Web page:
On any given morning, visitors to Fayetteville, North Carolina, can find hearty soldiers in fatigues running in step to a traditional marching ditty. This military town is home to Fort Bragg, headquarters for many of the army’s elite Special Forces and airborne units currently operating in Afghanistan and the Middle East. It is in many ways at the heart of our nation’s struggle against terrorism.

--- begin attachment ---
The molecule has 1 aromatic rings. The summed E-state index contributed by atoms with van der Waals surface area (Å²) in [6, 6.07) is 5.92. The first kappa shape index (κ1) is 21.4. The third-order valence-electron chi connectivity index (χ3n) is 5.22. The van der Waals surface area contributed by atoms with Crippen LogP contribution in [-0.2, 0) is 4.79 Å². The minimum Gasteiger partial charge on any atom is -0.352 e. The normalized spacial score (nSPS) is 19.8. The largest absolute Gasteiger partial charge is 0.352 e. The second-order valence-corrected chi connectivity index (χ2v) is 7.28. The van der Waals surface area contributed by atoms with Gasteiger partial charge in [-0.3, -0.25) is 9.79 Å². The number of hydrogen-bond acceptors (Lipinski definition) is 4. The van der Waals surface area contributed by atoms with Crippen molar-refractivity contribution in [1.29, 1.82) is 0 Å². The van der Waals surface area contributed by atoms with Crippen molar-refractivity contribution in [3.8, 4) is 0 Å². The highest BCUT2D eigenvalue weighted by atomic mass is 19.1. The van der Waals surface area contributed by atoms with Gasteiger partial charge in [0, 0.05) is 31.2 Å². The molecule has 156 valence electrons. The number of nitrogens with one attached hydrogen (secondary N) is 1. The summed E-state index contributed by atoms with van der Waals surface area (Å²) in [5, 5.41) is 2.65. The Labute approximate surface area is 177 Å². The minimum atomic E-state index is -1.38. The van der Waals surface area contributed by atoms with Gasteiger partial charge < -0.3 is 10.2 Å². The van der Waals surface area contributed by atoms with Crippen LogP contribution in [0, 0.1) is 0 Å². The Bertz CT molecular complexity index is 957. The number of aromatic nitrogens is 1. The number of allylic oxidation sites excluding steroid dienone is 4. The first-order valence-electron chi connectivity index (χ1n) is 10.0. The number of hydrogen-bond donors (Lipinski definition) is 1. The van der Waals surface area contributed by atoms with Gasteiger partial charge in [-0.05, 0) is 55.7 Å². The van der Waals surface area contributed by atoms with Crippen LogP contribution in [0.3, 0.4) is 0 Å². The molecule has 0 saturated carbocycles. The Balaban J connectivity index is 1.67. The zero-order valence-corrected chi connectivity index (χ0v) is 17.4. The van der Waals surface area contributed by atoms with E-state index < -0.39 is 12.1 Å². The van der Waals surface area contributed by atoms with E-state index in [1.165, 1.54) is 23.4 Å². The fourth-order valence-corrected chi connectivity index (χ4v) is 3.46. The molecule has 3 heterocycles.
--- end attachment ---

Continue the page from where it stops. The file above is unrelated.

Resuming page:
But Fayetteville also has a rich history of antiwar activities dating from the Vietnam conflict, fostered by nearly a dozen peace groups that conducted protests outside Fort Bragg. An establishment called Quaker House remains the only holdout from that era. Its executive director, Chuck Fager, said he’s seeing a groundswell of antipathy to a military operation that is “killing or maiming a dozen troops a day.”